Friday, September 19, 2014

Caché (2005)

Hidden, France / Austria / Germany / Italy / USA, 117 minutes
Director/writer: Michael Haneke
Photography: Christian Berger
Editors: Michael Hudecek, Nadine Muse
Cast: Daniel Auteuil, Juliette Binoche, Maurice Bénichou, Annie Girardot, Bernard Le Coq, Walid Afkir, Lester Makedonsky, Daniel Duval, Nathalie Richard, Denis Podalydès, Aïssa Maïga

Written and directed by Michael Haneke, released in the UK under the name Hidden, and formally taking on the qualities of a thriller, it can't come as much surprise that Caché is a bit of a puzzle-box movie. In fact, in its premise, it bears a remarkable resemblance to another puzzle-box movie of eight years earlier, David Lynch's Lost Highway. Georges and Anne Laurent (played by Daniel Auteuil and Juliette Binoche) are an upper middle class Parisian couple with an adolescent son—smug bourgeoisie, not to put too fine a point on it. They begin to experience a subtle form of harassment. Someone is leaving videotapes accompanied by grotesque and cryptic drawings on their doorstep. The videotapes show hours of the exterior of their home, a static image shot from a stationary camera, with occasional traffic and pedestrians passing across the frame—even Georges himself at one point, who can't remember ever seeing a camera. The pictures show figures with blood.

The mystery is mostly irrelevant in the strategy of the movie, but I will register the usual point about spoilers. It doesn't take long before Georges figures out what it's about, and what really lies at the center of this story: relations between his family of origin and an Algerian couple they hired as servants. The couple disappeared in a historical atrocity now known as the "Paris massacre of 1961." In the backstory of Caché the result is that Georges's family is left with the couple's orphaned son, Majid, who is about Georges's age. At first they make plans to take custody of him but a 6-year-old Georges resents the intrusion on his place in the family and makes up stories about Majid that may or may not have resulted in Majid being "sent away," to an obviously inferior fate.

That is the specter haunting Georges now—or annoying him, more accurately, because he specifically refuses to take any responsibility for the events, which at any rate he argues are in the past. Haneke has said in interviews that he wanted to make a movie focused on individuals living with guilt, but that the historical events he landed on here remain so explosive they threatened to throw the focus more onto national and international politics rather than a single family, and man. The explanation is thus very brief, buried in passing at the center of the movie, even as the movie continues to fuel its charged air of mystery. Though it is dangled before us all through, the mystery of who is conducting the campaign of harassment remains a mystery to the end—indeed, the famous last shot only confuses the matter further, as intended. There is no answer to this mystery. That's the mystery, and that's the spoiler. Get ready for no good resolution—it's arguably the Haneke specialty anyway.

At some point, however, even as Georges is explicitly the victim in the distraction drama, the information parceled out to us about Georges and Majid, and Georges's behavior when the videotapes actually lead him to a confrontation with Majid decades since they have seen one another—and indeed, all of Georges's behavior—gradually reveal Georges as something of a casual monster. His wife is understandably a nervous wreck under the psychological assault, yet Georges only adds to her stress and torment, coming clean with her about his past very slowly and incompletely, even when it's obvious to both of them that he is hiding something.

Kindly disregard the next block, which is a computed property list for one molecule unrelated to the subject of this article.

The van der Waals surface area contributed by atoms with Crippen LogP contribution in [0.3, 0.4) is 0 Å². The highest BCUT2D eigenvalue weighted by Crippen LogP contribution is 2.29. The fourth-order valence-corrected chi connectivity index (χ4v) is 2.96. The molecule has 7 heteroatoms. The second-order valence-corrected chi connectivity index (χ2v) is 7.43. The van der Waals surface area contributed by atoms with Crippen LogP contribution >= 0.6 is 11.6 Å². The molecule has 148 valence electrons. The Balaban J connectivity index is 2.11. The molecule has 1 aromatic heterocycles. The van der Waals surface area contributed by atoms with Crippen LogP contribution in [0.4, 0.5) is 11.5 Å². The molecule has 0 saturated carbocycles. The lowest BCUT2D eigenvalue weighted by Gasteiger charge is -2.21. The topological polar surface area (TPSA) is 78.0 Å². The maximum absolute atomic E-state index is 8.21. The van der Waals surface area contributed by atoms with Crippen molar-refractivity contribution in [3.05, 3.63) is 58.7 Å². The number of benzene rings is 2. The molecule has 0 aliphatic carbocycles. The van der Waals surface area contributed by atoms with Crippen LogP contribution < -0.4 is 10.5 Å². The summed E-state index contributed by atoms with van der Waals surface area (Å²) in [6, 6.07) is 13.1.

Georges is a wretched person, the worst by far in the whole picture (with the possible exception of the phantom conducting the campaign, call it "Haneke"), and he only becomes more reprehensible as it goes along. This is another recommended wrap-up job for Wikipedia because the 1961 Paris massacre at the center of the story is remarkably brutal and callous, with bodies disposed of in the Seine River, conducted by someone later convicted for Vichy war crimes. "For several weeks, unidentified corpses were discovered along the banks of the river," one report notes. It's estimated that over 200 died in one day. If movies by Michael Haneke can be reduced to a message, and I think surprisingly often they can, the message here is that colonialism is dehumanizing to everyone involved.

Georges's tricky complicity is thus nicely limned by Haneke. Of course you can't hold a 6-year-old responsible for telling the kinds of lies that 6-year-olds tell. It's never clear here that Georges's lies had anything to do with Majid being sent away anyway. But what can you say about a 46-year-old man, comfortably ensconced in a life where he is the host of a public television book review show, who can't show compassion for Majid's situation? It's repulsive, and when Haneke insists in interviews that this is universal human behavior, not behavior specific to circumstances such as culture or nation, I don't think he's far wrong. After all, what can you say about grown men and women in the United States who travel to Texas to protest the humane treatment of children? What can you say about Michael Brown and Ferguson?

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